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Why Putin's Russia Is Dissolving

In Moscow at a conference for young Russian journalists last week, I met Eduard Mochalov, who differed from most of the participants in having spent much of his working life as a farmer. He retains the ruddy countenance and the strong, chapped hands of the outdoor worker in a hard climate — in his case, that of the Chuvash Republic, about 700 kilometers east of Moscow.

Mochalov's story is that when thieves stole some of his cattle and pigs, he protested to the authorities, only to find himself in jail for eight months based on a wrongful accusation. Maddened by what he considered the result of corruption behind the scenes, he protested all the way up to President Vladimir Putin, going so far as to appear in Red Square with a placard telling his story. As he pursued justice, his farm went untended.

And so he turned to journalism. "I had no choice. The whole administration was corrupt, nothing to be done but fight them with words," he told me. Four years ago he founded a newspaper that he boldly named Vzyatka, which in Russian means bribe. It comes out nearly every month and is replete with investigations and denunciations of corruption in his locality. He prints some 20,000 copies and gives them away. Demand, he says, hugely outpaces supply.

The local administration and power brokers simply ignore him and carry on as before. That complaint was voiced by many of the young journalists at the conference, who see their revelations treated with the arrogant disdain of silence. They have no illusions about their situation. The majority work in the provinces and try to practice journalism in cities where the power structure, official and corporate, would often unite to squash or punish journalism that was out of line. When critical or revelatory pieces are published, they have found, as with Mochalov, that nothing changes.

As a result, corruption still reigns. This month's top scandal concerns Alexander Provotorov, head of the state-controlled Rostelecom, a leading telephone company. Provotorov is being investigated with others over his acts as a partner in Marshall Capital, a private equity firm, and the default of one of its subsidiaries on a $225 million loan. These matters are complex, long running and puzzling. Provotorov was an ally of President Vladimir Putin, who in the past year has launched an anti-corruption campaign.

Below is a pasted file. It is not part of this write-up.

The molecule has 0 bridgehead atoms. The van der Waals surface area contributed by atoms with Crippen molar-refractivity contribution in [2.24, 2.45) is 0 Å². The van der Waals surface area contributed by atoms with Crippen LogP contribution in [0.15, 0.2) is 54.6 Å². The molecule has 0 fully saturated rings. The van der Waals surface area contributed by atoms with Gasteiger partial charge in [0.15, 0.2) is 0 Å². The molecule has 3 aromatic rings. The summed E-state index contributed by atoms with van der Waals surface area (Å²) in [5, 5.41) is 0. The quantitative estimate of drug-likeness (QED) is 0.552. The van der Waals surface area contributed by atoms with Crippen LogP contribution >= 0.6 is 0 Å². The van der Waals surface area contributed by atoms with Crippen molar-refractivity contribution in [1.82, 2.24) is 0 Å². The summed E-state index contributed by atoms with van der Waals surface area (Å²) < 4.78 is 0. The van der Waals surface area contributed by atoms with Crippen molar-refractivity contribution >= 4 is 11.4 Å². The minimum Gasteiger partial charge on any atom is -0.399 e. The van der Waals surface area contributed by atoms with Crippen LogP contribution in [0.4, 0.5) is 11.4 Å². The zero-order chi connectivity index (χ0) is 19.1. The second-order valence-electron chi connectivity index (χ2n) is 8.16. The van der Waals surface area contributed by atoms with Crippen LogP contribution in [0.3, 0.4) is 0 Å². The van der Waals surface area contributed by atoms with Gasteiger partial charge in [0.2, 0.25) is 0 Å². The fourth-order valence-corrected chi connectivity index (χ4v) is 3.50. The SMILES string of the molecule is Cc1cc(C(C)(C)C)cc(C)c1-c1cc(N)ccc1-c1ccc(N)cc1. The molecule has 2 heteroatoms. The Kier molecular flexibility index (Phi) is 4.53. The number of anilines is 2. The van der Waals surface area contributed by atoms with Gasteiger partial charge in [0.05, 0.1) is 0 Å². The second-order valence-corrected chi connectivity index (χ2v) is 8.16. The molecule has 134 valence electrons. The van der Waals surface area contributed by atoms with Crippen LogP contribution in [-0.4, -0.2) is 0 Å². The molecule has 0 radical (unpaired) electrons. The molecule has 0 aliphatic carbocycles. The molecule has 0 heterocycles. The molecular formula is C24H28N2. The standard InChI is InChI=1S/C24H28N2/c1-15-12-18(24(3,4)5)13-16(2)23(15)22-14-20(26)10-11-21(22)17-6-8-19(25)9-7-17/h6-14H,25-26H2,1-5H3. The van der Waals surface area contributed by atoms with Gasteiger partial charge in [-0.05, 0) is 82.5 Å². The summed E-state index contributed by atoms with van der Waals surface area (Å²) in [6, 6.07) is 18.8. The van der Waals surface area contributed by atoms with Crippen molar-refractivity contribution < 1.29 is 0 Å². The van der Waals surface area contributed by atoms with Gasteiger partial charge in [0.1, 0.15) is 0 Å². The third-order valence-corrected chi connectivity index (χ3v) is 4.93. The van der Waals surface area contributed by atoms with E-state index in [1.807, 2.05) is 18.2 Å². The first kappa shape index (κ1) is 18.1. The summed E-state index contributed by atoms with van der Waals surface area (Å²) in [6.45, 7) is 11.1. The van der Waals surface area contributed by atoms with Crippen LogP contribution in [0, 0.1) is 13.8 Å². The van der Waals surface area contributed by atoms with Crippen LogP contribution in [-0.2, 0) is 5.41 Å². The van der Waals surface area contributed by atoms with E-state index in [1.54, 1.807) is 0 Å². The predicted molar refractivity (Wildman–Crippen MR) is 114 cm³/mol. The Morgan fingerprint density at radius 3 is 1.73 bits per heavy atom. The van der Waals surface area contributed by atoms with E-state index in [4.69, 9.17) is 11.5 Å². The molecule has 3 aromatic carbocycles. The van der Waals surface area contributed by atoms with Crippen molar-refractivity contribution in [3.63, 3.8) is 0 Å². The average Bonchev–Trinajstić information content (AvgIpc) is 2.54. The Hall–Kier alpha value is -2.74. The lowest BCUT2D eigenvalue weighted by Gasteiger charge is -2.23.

Among citizens, corruption produces disgust, mirrored increasingly in popular newspapers like Moskovsky Komsomolets, as well as on numerous websites. It has become a settled conviction that the political and corporate classes have constructed an impregnable fortress of wealth and privilege with high walls to keep the rabble out. Boris Makarenko, a political analyst with the liberal Center for Political Technologies, says more and more Russians, especially those like the young journalists, no longer see themselves as subjects. They "want to make inputs."

There is much a citizen should input. The Indem think tank in Moscow, run by Georgy Satarov, a former aide to President Boris Yeltsin, estimates that corruption costs the country $300 billion to $500 billion a year. With a gross domestic product of some $1.5 trillion, that is up to one-third of the economy. Meanwhile, capital flight last year amounted to $84 billion, double that in 2010 and is still, it seems, increasing.

Russian corruption underlies the latest spat between Russia and the U.S. Last Friday, U.S. President Barack Obama signed the Magnitsky Act, which will deny visas to Russia officials thought to be connected with the violent death in jail of Sergei Magnitsky, a lawyer who pursued tax fraud within among officials in the Interior Ministry and the tax inspectorate. Investment banker Bill Browder — head of Hermitage Capital, which once had a large presence in the Russian financial market — hired Magnitsky as outside council. Browder had lobbied tirelessly for the Magnitsky bill both in the U.S. and Europe, something that seems to have infuriated the Kremlin. The State Duma is now trying to pass the "Dima Yakovlev bill," named after a Russian-born 2-year-old who died when his American adoptive father forgot that he had left him in a closed car in sweltering heat in 2008. The man was acquitted in the U.S. of involuntary manslaughter. As a result, the Russian adoption law was changed to allow more oversight by the authorities, but the case remains vivid enough in popular memory to act as a rallying call.

In his state-of-the-nation speech last week, Putin pledged to fight corruption and end the impression of the elite being "an isolated caste." He also lauded Russia's "civilization, unified by the Russian people, Russian language and Russian culture that unites us and does not allow us to dissolve." Yet the dissolving of Russia will not come from the imperialist designs of a hypocritical West, as Putin claims, but from the country's own challenges: a shrinking population, polluted cities, collapsing infrastructure, gross inequalities and ubiquitous corruption. To deal with these problems, Putin needs to be part of a global solution. For the moment, though, he isolates himself in the very problem he needs to fix.

John Lloyd co-founded the Reuters Institute for the Study of Journalism at the University of Oxford, where he is director of journalism. This comment was published by Reuters.

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The views expressed in opinion pieces do not necessarily reflect the position of The Moscow Times.

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